“Starhand! What the fuck is going on here!?”
The dead octopus connected with a satisfyingly wet thud, but Lord Ruili did not stop to check what he’d hit, as he slammed his elbow into the face of another enemy and leaped forward to take down yet another. Seafood in one hand, sword in the other, he had set his course straight for the conference group around the campfire, where the bandits were massed most thickly. He and the cohort of Brownies who followed him were making good way, hacking and splapping whatever popped up before them with lusty huzzahs. It took a few seconds for the words of that question to filter through Ruili’s momentum and enthusiasm. When it did, he backtracked to find a strangely dressed, post-octopussing eorman.
“I beg your pardon, did you say Starhand?” the Selkie lord asked. “Terribly sorry, wrong Ereonis. I’m Windwolf. How d’ye do?” Slash! Down went a raging goblin, blood spurting from his throat. “I’m afraid I have no idea where my brother is at present, though if it’s a fuck you’re after, you’ll have the wrong Ereonis there, too.”
A quizzical look flashed across Ruili’s features as the oddity of a pining elf-besotted eorman appearing just here, just now, tweaked his mind, but the thought was nipped by a pair of bandits running at them, axes raised.
“A fair wind to you, sir. Sorry about the octopus.”
With a wink to the eorman, he feinted past one bandit, ducked under the attack of the second and planted a shoulder in his solar plexus, flipping the man up and over through the air. Reorienting, he spotted his main targets again and took off. “Huzzah!”
— — —
Meanwhile, Peino Starhand was realizing that he had made the possibly fatal error of trusting someone else’s judgment.
In the initial rush, Ruili had headed for Baugl and the other leaders, while Peino led a troop of faeries towards the airship to clear the way for reinforcements. Now, in the shadow of the Calinda’s hull, with rain pelting down on him and the trees whipping about, he stared at the empty basket. No air-privateers were descending on ropes. No spears or bolts rained death from above. Just one lonely little basket that had, apparently, delivered one idiot who had, he presumed, wandered uselessly off.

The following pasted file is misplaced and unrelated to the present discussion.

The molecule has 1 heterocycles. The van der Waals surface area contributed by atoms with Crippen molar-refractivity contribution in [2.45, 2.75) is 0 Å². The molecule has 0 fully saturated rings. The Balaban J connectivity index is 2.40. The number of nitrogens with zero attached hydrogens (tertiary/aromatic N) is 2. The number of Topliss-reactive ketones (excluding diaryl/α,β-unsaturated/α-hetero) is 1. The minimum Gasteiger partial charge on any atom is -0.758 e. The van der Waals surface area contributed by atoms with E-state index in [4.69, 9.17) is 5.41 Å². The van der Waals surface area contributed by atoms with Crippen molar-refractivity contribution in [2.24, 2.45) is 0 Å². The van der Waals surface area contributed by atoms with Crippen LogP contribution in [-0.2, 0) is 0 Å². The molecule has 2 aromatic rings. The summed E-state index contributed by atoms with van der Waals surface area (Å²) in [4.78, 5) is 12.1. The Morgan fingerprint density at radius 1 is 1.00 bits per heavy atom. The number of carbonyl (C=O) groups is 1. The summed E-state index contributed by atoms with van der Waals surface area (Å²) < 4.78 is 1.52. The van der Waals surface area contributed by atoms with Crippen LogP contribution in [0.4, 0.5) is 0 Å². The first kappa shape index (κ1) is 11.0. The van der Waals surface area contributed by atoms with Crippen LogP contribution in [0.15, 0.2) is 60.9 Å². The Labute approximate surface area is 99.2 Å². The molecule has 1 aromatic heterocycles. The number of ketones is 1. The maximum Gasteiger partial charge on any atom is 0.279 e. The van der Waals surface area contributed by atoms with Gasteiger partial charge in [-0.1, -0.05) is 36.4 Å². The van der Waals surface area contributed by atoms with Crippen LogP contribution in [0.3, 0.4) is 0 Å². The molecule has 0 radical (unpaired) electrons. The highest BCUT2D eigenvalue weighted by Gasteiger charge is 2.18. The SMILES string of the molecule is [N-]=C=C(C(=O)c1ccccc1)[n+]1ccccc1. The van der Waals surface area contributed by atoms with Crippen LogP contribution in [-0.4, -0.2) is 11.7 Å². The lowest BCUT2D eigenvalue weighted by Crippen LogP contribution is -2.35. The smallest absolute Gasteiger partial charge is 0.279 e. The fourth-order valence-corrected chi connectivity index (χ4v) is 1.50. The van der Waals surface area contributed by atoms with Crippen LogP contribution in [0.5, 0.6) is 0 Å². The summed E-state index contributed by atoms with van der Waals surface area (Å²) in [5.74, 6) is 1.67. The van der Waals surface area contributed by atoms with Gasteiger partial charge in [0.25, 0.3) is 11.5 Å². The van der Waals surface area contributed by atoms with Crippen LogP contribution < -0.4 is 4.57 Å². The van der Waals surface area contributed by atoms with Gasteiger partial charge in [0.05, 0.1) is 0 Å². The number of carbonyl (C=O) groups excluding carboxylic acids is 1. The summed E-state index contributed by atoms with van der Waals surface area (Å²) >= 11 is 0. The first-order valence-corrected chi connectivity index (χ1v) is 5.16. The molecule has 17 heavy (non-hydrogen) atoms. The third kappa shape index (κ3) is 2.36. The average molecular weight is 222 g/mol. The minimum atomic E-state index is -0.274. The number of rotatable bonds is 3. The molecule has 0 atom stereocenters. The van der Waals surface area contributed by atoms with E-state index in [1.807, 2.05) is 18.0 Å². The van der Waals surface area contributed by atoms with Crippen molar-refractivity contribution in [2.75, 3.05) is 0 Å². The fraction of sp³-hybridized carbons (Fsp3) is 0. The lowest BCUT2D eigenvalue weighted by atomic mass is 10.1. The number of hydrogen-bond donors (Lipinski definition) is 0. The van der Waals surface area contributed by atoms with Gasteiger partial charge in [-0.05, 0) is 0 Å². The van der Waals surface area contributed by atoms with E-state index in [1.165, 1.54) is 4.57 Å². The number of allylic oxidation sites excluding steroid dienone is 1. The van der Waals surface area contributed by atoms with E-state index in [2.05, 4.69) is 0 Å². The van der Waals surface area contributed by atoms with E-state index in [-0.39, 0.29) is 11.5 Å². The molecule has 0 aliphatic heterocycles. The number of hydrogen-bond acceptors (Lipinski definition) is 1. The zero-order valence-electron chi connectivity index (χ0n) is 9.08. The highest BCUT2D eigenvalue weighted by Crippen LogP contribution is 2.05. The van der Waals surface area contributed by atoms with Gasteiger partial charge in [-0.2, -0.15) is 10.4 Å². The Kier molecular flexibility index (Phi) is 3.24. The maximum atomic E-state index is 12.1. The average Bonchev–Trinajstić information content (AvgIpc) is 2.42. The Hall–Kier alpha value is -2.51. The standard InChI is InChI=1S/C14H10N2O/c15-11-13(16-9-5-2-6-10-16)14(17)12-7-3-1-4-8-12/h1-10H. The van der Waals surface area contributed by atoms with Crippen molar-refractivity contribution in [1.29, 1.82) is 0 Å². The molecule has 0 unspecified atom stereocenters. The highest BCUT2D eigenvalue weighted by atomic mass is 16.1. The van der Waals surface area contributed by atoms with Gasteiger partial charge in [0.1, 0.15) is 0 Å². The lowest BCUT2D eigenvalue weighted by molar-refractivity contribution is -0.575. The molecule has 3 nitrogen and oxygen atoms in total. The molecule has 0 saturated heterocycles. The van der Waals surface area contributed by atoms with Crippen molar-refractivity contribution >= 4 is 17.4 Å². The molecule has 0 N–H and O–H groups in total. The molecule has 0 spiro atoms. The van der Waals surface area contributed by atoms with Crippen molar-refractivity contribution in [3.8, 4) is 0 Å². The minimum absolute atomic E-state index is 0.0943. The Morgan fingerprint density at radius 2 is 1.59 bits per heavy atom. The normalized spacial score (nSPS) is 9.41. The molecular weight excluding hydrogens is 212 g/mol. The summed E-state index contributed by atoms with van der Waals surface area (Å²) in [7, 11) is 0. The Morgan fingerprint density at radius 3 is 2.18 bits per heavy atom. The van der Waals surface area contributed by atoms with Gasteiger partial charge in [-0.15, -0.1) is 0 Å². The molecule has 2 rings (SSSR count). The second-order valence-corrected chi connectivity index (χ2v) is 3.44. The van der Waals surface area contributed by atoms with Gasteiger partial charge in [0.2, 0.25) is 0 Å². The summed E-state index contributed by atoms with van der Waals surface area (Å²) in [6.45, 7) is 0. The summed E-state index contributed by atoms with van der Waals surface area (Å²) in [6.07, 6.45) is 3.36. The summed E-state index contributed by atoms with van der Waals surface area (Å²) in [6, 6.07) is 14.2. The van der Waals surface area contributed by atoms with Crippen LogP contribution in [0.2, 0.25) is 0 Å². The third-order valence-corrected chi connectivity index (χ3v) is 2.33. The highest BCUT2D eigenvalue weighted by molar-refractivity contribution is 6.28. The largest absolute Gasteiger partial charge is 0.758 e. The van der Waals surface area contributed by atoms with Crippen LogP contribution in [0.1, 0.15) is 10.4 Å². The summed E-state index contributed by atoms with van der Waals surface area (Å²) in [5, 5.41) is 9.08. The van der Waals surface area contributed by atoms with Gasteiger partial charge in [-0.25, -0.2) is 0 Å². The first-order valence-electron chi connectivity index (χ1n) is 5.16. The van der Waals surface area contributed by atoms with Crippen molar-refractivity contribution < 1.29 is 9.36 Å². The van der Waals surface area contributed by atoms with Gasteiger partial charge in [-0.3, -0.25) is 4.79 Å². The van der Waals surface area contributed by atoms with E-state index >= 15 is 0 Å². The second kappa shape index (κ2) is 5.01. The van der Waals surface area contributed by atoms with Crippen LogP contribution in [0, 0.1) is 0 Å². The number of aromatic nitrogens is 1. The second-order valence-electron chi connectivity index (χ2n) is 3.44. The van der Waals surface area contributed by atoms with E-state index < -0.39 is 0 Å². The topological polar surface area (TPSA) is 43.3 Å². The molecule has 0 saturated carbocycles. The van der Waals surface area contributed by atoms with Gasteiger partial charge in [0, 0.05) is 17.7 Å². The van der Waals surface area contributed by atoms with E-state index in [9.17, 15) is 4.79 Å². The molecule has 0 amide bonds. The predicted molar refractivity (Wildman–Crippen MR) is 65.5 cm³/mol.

“Lafitte!” he roared, “you barnacle-brained halfwit!” He fell to kicking and cursing the basket, in the absence of its master, until he had caught up with his frustration. “Right, then, where are we?”
He surveyed the clearing through the fog and rain. Ruili’s diversion seemed to be working. The greater part of the bandits in the clearing were congregating on the campfire side, leaving Peino’s forces battling relative isolated individuals. Faint pings and clanks of combat that slipped through the storm indicated that the faerie raiding parties were keeping Baugl’s forces busy in the woods. Good enough so far. Now to turn this mess into a strategy. Really, did he have to think of everything on this quest?
“You there.” He snagged a goat-footed phooka who had just bashed in a goblin’s skull with a club. “Back the way we came — my compliments to Lady Moonrain and ask her to coordinate her bowmen around the perimeter of the camp to drive the enemy in to this location.”
The faerie nodded and ran off. Peino turned next to some Brownies. “You, get up to that ship. Give my compliments to whomever you find and tell them Peino Starhand requests they prepare light to medium barrages aimed at this area below them, and then await a signal to let fly. Find my brother, Lord Nightwise, and apprise him of the situation. Don’t get killed when you board.”
He made the Brownies repeat the orders and when he was sure they had it right, he called his fighters to him and headed for the campfire side of the action to support Ruili. His dark glare, as furious as Manawydden’s storm, blighted all who fell before his blades, a curse against flying foreigners in little hats.